But the "La La Land" star has faced her fair share of discrimination in the industry, mostly due to the fact that she's a woman who has opinions. (Shocking, we know.) The 28-year-old actress, who covers Rolling Stone's latest issue, told the magazine that she's found her voice with projects like Damien Chazelle's movie-musical ― about a struggling newcomer who can't seem to book an acting gig in Tinseltown ― but it hasn't always been that way.
"There are times in the past, making a movie, when I've been told that I'm hindering the process by bringing up an opinion or an idea," Stone said, though adding that, sometimes, directors have used her personal one-liners in their movies, usually opting to give them to her male co-stars instead of her.
"I hesitate to make it about being a woman, but there have been times when I've improvised, they've laughed at my joke and then given it to my male co-star. Given my joke away," she admitted. "Or it's been me saying, 'I really don't think this line is gonna work,' and being told, 'Just say it, just say it, if it doesn't work we'll cut it out' — and they didn't cut it out, and it really didn't work!'"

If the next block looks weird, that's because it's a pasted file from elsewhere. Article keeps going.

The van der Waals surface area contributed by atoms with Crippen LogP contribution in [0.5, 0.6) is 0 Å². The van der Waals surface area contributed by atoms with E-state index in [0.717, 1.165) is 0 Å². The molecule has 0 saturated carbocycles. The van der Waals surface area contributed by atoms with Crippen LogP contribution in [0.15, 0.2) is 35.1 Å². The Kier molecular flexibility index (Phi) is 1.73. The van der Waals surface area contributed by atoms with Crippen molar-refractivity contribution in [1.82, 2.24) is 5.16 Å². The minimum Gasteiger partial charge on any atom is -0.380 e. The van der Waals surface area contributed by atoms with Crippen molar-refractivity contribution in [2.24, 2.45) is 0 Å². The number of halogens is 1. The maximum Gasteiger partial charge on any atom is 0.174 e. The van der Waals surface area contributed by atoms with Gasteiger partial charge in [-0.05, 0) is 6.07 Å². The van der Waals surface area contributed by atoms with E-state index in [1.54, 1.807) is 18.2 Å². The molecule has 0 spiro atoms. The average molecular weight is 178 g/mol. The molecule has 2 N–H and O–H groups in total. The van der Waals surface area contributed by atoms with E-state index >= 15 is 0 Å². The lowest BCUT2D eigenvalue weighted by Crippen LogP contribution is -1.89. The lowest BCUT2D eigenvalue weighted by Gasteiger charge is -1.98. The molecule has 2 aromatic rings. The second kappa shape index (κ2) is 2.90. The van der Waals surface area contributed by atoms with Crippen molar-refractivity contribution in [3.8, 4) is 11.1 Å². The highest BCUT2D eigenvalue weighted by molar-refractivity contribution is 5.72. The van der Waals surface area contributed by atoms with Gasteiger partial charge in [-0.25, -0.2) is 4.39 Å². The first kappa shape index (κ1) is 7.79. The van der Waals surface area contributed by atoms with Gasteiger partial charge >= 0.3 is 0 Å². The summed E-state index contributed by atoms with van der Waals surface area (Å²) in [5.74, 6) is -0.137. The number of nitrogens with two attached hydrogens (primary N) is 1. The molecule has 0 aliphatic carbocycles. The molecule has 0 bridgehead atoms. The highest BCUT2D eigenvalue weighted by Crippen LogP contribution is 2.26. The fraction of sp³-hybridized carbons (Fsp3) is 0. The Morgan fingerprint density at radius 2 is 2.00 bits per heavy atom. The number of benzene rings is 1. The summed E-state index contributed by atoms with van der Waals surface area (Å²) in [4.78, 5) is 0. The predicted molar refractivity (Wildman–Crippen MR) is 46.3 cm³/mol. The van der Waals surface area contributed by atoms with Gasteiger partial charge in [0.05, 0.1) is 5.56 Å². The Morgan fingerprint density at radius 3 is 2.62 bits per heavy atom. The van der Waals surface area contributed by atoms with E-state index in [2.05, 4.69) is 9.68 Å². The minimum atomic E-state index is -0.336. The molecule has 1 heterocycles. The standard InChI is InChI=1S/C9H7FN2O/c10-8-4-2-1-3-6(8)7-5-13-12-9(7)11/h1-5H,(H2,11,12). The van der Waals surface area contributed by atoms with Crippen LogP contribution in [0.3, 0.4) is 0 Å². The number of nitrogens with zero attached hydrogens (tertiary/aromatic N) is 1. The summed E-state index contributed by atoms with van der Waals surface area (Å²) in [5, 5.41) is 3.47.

Stone went to hundreds of auditions before finally nabbing a role that would put her on Hollywood's radar (Jules in 2007's "Superbad"). From there, she put in the time, worked on her craft, and succeeded. She has now been nominated for three Golden Globe Awards and one Oscar, and will soon likely get another nod for "La La Land." But, although she's flattered, all those honors don't take up too much of Stone's attention.
"I'm trying not to think about that," she told Rolling Stone. "I just focus on what I've got to do at any one moment, and don't necessarily think about where it's all leading."
Read more of her interview on Rolling Stone's website.